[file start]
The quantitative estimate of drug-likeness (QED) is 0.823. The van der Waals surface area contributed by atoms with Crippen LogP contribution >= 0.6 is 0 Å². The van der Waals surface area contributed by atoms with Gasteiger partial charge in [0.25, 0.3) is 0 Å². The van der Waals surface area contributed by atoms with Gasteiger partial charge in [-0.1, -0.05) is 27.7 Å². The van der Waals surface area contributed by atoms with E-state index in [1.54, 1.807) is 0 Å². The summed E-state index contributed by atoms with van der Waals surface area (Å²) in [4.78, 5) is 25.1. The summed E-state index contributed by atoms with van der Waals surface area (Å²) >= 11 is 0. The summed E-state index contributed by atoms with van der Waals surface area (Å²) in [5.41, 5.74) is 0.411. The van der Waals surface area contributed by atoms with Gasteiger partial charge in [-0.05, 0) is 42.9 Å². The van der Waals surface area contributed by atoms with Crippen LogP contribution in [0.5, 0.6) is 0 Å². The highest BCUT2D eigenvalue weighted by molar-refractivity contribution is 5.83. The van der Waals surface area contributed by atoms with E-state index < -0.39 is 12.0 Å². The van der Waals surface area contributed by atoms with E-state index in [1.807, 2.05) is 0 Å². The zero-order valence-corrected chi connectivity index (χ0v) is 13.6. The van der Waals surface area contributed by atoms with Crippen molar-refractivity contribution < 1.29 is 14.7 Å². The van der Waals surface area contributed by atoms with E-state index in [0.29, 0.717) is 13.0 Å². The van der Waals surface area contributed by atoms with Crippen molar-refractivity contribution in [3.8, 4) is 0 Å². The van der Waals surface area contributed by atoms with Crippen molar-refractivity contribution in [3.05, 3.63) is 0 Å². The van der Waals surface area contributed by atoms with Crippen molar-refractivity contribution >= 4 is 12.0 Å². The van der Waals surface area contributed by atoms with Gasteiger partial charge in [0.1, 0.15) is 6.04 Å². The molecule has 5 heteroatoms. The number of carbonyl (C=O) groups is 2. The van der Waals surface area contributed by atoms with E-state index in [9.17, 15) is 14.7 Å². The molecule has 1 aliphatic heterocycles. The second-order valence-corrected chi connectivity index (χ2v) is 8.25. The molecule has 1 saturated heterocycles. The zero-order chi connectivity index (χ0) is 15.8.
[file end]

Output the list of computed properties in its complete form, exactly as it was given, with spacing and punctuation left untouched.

The quantitative estimate of drug-likeness (QED) is 0.823. The van der Waals surface area contributed by atoms with Crippen LogP contribution >= 0.6 is 0 Å². The van der Waals surface area contributed by atoms with Gasteiger partial charge in [0.25, 0.3) is 0 Å². The van der Waals surface area contributed by atoms with Gasteiger partial charge in [-0.1, -0.05) is 27.7 Å². The van der Waals surface area contributed by atoms with E-state index in [1.54, 1.807) is 0 Å². The summed E-state index contributed by atoms with van der Waals surface area (Å²) in [4.78, 5) is 25.1. The summed E-state index contributed by atoms with van der Waals surface area (Å²) >= 11 is 0. The summed E-state index contributed by atoms with van der Waals surface area (Å²) in [5.41, 5.74) is 0.411. The van der Waals surface area contributed by atoms with Gasteiger partial charge in [-0.05, 0) is 42.9 Å². The van der Waals surface area contributed by atoms with Crippen LogP contribution in [0.5, 0.6) is 0 Å². The highest BCUT2D eigenvalue weighted by molar-refractivity contribution is 5.83. The van der Waals surface area contributed by atoms with E-state index < -0.39 is 12.0 Å². The van der Waals surface area contributed by atoms with E-state index in [1.807, 2.05) is 0 Å². The zero-order valence-corrected chi connectivity index (χ0v) is 13.6. The van der Waals surface area contributed by atoms with Crippen molar-refractivity contribution < 1.29 is 14.7 Å². The van der Waals surface area contributed by atoms with E-state index in [0.29, 0.717) is 13.0 Å². The van der Waals surface area contributed by atoms with Crippen molar-refractivity contribution in [3.8, 4) is 0 Å². The van der Waals surface area contributed by atoms with Crippen molar-refractivity contribution in [3.05, 3.63) is 0 Å². The van der Waals surface area contributed by atoms with Crippen molar-refractivity contribution >= 4 is 12.0 Å². The van der Waals surface area contributed by atoms with Gasteiger partial charge in [0.1, 0.15) is 6.04 Å². The molecule has 5 heteroatoms. The number of carbonyl (C=O) groups is 2. The van der Waals surface area contributed by atoms with E-state index in [9.17, 15) is 14.7 Å². The molecule has 1 aliphatic heterocycles. The second-order valence-corrected chi connectivity index (χ2v) is 8.25. The molecule has 1 saturated heterocycles. The zero-order chi connectivity index (χ0) is 15.8.